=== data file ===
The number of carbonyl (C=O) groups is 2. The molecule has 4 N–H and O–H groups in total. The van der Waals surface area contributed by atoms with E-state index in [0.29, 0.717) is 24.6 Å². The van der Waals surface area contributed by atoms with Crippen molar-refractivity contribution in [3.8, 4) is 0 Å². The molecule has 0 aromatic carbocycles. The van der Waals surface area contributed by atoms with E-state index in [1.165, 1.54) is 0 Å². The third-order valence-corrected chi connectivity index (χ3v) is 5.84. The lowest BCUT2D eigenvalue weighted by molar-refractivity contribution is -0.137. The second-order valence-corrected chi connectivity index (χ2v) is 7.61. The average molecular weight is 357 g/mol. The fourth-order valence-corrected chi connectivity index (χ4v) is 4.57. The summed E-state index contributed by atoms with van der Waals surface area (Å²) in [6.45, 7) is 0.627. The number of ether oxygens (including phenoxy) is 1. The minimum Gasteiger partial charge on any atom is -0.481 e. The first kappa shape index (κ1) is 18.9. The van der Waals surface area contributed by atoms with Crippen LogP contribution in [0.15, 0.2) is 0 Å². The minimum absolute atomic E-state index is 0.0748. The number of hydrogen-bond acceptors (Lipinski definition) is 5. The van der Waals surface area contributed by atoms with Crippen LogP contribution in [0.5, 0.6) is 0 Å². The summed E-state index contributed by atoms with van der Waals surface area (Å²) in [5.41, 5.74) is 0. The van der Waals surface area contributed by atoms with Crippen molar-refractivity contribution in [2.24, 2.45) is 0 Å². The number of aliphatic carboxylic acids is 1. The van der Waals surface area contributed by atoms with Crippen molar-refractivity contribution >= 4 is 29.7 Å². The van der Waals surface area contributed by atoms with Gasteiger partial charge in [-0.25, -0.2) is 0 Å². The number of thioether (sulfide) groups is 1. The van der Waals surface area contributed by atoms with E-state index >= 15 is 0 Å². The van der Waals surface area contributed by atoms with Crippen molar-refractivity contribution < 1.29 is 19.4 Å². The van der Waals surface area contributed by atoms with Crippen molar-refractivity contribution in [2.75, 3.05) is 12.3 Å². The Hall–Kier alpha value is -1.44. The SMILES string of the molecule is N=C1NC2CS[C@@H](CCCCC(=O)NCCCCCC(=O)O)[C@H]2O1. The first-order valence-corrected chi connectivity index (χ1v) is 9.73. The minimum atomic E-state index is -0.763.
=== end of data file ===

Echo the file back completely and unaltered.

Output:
The number of carbonyl (C=O) groups is 2. The molecule has 4 N–H and O–H groups in total. The van der Waals surface area contributed by atoms with E-state index in [0.29, 0.717) is 24.6 Å². The van der Waals surface area contributed by atoms with Crippen molar-refractivity contribution in [3.8, 4) is 0 Å². The molecule has 0 aromatic carbocycles. The van der Waals surface area contributed by atoms with E-state index in [1.165, 1.54) is 0 Å². The third-order valence-corrected chi connectivity index (χ3v) is 5.84. The lowest BCUT2D eigenvalue weighted by molar-refractivity contribution is -0.137. The second-order valence-corrected chi connectivity index (χ2v) is 7.61. The average molecular weight is 357 g/mol. The fourth-order valence-corrected chi connectivity index (χ4v) is 4.57. The summed E-state index contributed by atoms with van der Waals surface area (Å²) in [6.45, 7) is 0.627. The number of ether oxygens (including phenoxy) is 1. The minimum Gasteiger partial charge on any atom is -0.481 e. The first kappa shape index (κ1) is 18.9. The van der Waals surface area contributed by atoms with Crippen LogP contribution in [0.15, 0.2) is 0 Å². The minimum absolute atomic E-state index is 0.0748. The number of hydrogen-bond acceptors (Lipinski definition) is 5. The van der Waals surface area contributed by atoms with Crippen LogP contribution in [0.5, 0.6) is 0 Å². The summed E-state index contributed by atoms with van der Waals surface area (Å²) in [5.41, 5.74) is 0. The van der Waals surface area contributed by atoms with Crippen molar-refractivity contribution in [2.24, 2.45) is 0 Å². The number of aliphatic carboxylic acids is 1. The van der Waals surface area contributed by atoms with Crippen molar-refractivity contribution >= 4 is 29.7 Å². The van der Waals surface area contributed by atoms with Gasteiger partial charge in [-0.25, -0.2) is 0 Å². The number of thioether (sulfide) groups is 1. The van der Waals surface area contributed by atoms with E-state index >= 15 is 0 Å². The van der Waals surface area contributed by atoms with Crippen molar-refractivity contribution < 1.29 is 19.4 Å². The van der Waals surface area contributed by atoms with Crippen molar-refractivity contribution in [2.75, 3.05) is 12.3 Å². The Hall–Kier alpha value is -1.44. The SMILES string of the molecule is N=C1NC2CS[C@@H](CCCCC(=O)NCCCCCC(=O)O)[C@H]2O1. The first-order valence-corrected chi connectivity index (χ1v) is 9.73. The minimum atomic E-state index is -0.763.